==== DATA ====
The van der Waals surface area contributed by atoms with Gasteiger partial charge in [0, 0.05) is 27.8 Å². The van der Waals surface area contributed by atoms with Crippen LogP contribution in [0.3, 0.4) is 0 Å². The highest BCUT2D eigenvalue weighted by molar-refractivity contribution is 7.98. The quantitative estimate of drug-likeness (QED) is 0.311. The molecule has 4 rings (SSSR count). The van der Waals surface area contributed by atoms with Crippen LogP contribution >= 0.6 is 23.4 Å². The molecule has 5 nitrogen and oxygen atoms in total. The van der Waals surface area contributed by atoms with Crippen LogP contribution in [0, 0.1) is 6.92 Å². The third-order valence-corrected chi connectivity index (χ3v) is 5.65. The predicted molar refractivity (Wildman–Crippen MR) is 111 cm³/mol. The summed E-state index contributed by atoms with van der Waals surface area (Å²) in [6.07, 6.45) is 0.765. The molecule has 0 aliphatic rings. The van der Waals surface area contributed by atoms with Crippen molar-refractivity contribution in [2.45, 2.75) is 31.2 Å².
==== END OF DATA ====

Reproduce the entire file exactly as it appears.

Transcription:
The van der Waals surface area contributed by atoms with Gasteiger partial charge in [0, 0.05) is 27.8 Å². The van der Waals surface area contributed by atoms with Crippen LogP contribution in [0.3, 0.4) is 0 Å². The highest BCUT2D eigenvalue weighted by molar-refractivity contribution is 7.98. The quantitative estimate of drug-likeness (QED) is 0.311. The molecule has 4 rings (SSSR count). The van der Waals surface area contributed by atoms with Crippen LogP contribution >= 0.6 is 23.4 Å². The molecule has 5 nitrogen and oxygen atoms in total. The van der Waals surface area contributed by atoms with Crippen LogP contribution in [0, 0.1) is 6.92 Å². The third-order valence-corrected chi connectivity index (χ3v) is 5.65. The predicted molar refractivity (Wildman–Crippen MR) is 111 cm³/mol. The summed E-state index contributed by atoms with van der Waals surface area (Å²) in [6.07, 6.45) is 0.765. The molecule has 0 aliphatic rings. The van der Waals surface area contributed by atoms with Crippen molar-refractivity contribution in [2.45, 2.75) is 31.2 Å².